March Madness starts the same way every year: Selection Sunday, when the full field of 68 and bracket for the NCAA Division I men's basketball tournament is released.
In 2020, Selection Sunday will be on March 15.
THE BRACKET: Print the official 2020 March Madness bracket
Here is the complete 2020 March Madness schedule. The tournament will stream on March Madness Live.
SEE IT IN PERSON: You can buy NCAA Division I Men's Basketball Championship Tickets here
How teams are selected for the NCAA Tournament
Here is a look at the new system the selection committee will use to select teams for the tournament this season:
The NCAA has developed a new ranking system to replace the RPI as the primary sorting tool for evaluating teams during the Division I men’s basketball season. The new ranking system was approved in late July after months of consultation with the Division I Men’s Basketball Committee, the National Association of Basketball Coaches, top basketball analytics experts and Google Cloud Professional Services.
The NCAA Evaluation Tool, which will be known as the NET, relies on game results, strength of schedule, game location, scoring margin, net offensive and defensive efficiency, and the quality of wins and losses. To make sense of team performance data, late-season games (including from the NCAA tournament) were used as test sets to develop a ranking model leveraging machine learning techniques. The model, which used team performance data to predict the outcome of games in test sets, was optimized until it was as accurate as possible. The resulting model is the one that will be used as the NET going forward.
The NET was built to create a ranking system that was as accurate as possible while also evaluating team performance fairly. To ensure fairness, certain types of data were omitted from the model. Of key importance, game date and order were omitted to give equal importance to both early and late-season games. In addition, a cap of 10 points was applied to the winning margin to prevent rankings from encouraging unsportsmanlike play, such as needlessly running up the score in a game where the outcome was certain.
“What has been developed is a contemporary method of looking at teams analytically, using results-based and predictive metrics that will assist the Men’s Basketball Committee as it reviews games throughout the season,” said Dan Gavitt, senior vice president of basketball for the NCAA. “While no perfect rankings exist, using the results of past tournaments will help ensure that the rankings are built on an objective source of truth.”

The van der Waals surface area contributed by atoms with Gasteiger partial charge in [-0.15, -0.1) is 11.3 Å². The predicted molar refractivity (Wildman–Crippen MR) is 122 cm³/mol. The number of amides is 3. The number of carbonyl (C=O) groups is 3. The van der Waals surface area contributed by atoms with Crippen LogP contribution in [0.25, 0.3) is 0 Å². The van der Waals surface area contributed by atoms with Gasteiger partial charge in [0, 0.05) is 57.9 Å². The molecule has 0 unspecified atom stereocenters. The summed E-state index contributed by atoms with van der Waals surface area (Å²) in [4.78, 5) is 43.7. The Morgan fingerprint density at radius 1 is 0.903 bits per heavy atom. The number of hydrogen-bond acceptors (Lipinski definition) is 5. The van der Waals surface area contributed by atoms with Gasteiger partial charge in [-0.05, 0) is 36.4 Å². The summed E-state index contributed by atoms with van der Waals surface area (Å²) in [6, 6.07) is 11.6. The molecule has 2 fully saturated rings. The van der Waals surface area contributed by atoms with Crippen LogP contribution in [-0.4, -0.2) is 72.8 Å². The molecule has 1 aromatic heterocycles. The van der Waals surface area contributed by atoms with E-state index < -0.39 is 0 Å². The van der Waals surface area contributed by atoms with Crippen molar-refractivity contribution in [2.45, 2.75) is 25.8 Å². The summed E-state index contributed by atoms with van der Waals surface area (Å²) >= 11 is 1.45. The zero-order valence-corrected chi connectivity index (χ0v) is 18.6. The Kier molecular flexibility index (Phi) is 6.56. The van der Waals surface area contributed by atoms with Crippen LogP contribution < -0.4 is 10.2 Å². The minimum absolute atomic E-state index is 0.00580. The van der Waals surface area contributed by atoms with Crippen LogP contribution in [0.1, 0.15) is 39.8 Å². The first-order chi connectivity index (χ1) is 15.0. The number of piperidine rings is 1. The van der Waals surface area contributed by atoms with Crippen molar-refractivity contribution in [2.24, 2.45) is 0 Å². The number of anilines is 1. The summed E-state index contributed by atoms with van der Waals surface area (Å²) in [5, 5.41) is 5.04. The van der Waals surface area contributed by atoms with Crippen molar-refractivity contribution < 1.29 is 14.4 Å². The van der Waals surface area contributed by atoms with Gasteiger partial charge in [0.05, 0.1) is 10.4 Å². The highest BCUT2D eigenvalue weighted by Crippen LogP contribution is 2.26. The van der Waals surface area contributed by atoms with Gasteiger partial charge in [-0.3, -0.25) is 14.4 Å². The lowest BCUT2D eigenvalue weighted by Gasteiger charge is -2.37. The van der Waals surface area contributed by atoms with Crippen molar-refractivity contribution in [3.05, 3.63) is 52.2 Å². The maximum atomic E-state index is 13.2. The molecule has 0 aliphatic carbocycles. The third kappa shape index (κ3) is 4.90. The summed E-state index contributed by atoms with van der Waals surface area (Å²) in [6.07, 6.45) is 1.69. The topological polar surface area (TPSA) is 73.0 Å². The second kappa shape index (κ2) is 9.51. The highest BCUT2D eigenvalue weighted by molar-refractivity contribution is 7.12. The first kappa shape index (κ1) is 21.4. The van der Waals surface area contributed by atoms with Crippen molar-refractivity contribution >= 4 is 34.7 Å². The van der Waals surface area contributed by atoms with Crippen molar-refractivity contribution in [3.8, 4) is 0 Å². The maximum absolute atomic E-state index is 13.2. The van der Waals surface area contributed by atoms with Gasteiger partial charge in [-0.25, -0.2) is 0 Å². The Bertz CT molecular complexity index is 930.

This marks the second consecutive year the committee has made a significant change. Before last season, a quadrant system was adopted to place greater emphasis on success in games played away from home on the team sheets, which offer a snapshot of each team’s schedule and results. The existing quadrant system still will be used on team sheets, with the NET replacing the Rating Percentage Index to sort games based on the opponent’s ranking:
Quadrant 1: Home 1-30, Neutral 1-50, Away 1-75
Quadrant 2: Home 31-75, Neutral 51-100, Away 76-135
Quadrant 3: Home 76-160, Neutral 101-200, Away 135-240
Quadrant 4: Home 161-353, Neutral 201-353, Away 241-353
While the quadrant system was widely deemed an improvement to the selection process, the NET is another significant step in addressing the recommendations the NCAA received from the NABC’s ad hoc committee, whose purpose was to make recommendations regarding the selection, seeding and bracketing of teams.
Another change made last year to the team sheets was the inclusion of other metrics. These include the Kevin Pauga Index and ESPN’s results-oriented metric, the Strength of Record. The team sheets also included three predictive metrics: those managed by renowned basketball analytics experts Ken Pomeroy and Jeff Sagarin, as well as ESPN’s Basketball Power Index.
“The NCAA Men’s Basketball Committee has had helpful metrics it has used over the years, and will continue to use the team sheets, but those will now be sorted by the NCAA Evaluation Tool,” Gavitt said. “As has always been the case, the committee won’t solely focus on metrics to select at-large teams and seed the field. There will always be a subjective element to the tournament selection process, too.”
The RPI was first used in 1981 and was developed by the NCAA to provide supplemental data to the Men’s Basketball Committee, which is responsible for selecting at-large teams and seeding and bracketing teams in the NCAA Division I Men’s Basketball Championship each year. The RPI still will be used by other Division I sports committees, including the Women’s Basketball Committee for the 2018-19 season.